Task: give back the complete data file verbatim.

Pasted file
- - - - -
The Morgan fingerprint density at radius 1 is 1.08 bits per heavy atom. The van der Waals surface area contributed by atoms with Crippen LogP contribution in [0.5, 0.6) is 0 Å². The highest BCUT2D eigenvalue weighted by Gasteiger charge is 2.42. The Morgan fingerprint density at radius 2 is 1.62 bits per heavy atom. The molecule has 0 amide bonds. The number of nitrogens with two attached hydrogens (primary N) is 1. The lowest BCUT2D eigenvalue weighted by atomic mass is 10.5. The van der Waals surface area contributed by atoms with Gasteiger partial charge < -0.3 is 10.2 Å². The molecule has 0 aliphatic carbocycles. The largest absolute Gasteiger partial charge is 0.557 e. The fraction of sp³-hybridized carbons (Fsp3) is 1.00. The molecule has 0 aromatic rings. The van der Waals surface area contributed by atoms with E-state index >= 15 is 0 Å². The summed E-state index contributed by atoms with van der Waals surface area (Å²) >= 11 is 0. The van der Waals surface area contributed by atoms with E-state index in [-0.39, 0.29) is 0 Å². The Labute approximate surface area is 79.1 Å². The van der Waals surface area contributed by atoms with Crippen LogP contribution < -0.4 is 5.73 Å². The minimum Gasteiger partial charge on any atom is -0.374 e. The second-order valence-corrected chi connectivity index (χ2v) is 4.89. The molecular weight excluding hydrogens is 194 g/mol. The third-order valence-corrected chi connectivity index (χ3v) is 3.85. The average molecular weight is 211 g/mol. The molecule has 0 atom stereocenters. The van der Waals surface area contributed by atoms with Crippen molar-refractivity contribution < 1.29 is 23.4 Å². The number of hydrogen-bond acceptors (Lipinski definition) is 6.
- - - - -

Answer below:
The Morgan fingerprint density at radius 1 is 1.08 bits per heavy atom. The van der Waals surface area contributed by atoms with Crippen LogP contribution in [0.5, 0.6) is 0 Å². The highest BCUT2D eigenvalue weighted by Gasteiger charge is 2.42. The Morgan fingerprint density at radius 2 is 1.62 bits per heavy atom. The molecule has 0 amide bonds. The number of nitrogens with two attached hydrogens (primary N) is 1. The lowest BCUT2D eigenvalue weighted by atomic mass is 10.5. The van der Waals surface area contributed by atoms with Gasteiger partial charge < -0.3 is 10.2 Å². The molecule has 0 aliphatic carbocycles. The largest absolute Gasteiger partial charge is 0.557 e. The fraction of sp³-hybridized carbons (Fsp3) is 1.00. The molecule has 0 aromatic rings. The van der Waals surface area contributed by atoms with E-state index >= 15 is 0 Å². The summed E-state index contributed by atoms with van der Waals surface area (Å²) >= 11 is 0. The van der Waals surface area contributed by atoms with E-state index in [-0.39, 0.29) is 0 Å². The Labute approximate surface area is 79.1 Å². The van der Waals surface area contributed by atoms with Crippen LogP contribution < -0.4 is 5.73 Å². The minimum Gasteiger partial charge on any atom is -0.374 e. The second-order valence-corrected chi connectivity index (χ2v) is 4.89. The molecular weight excluding hydrogens is 194 g/mol. The third-order valence-corrected chi connectivity index (χ3v) is 3.85. The average molecular weight is 211 g/mol. The molecule has 0 atom stereocenters. The van der Waals surface area contributed by atoms with Crippen molar-refractivity contribution < 1.29 is 23.4 Å². The number of hydrogen-bond acceptors (Lipinski definition) is 6.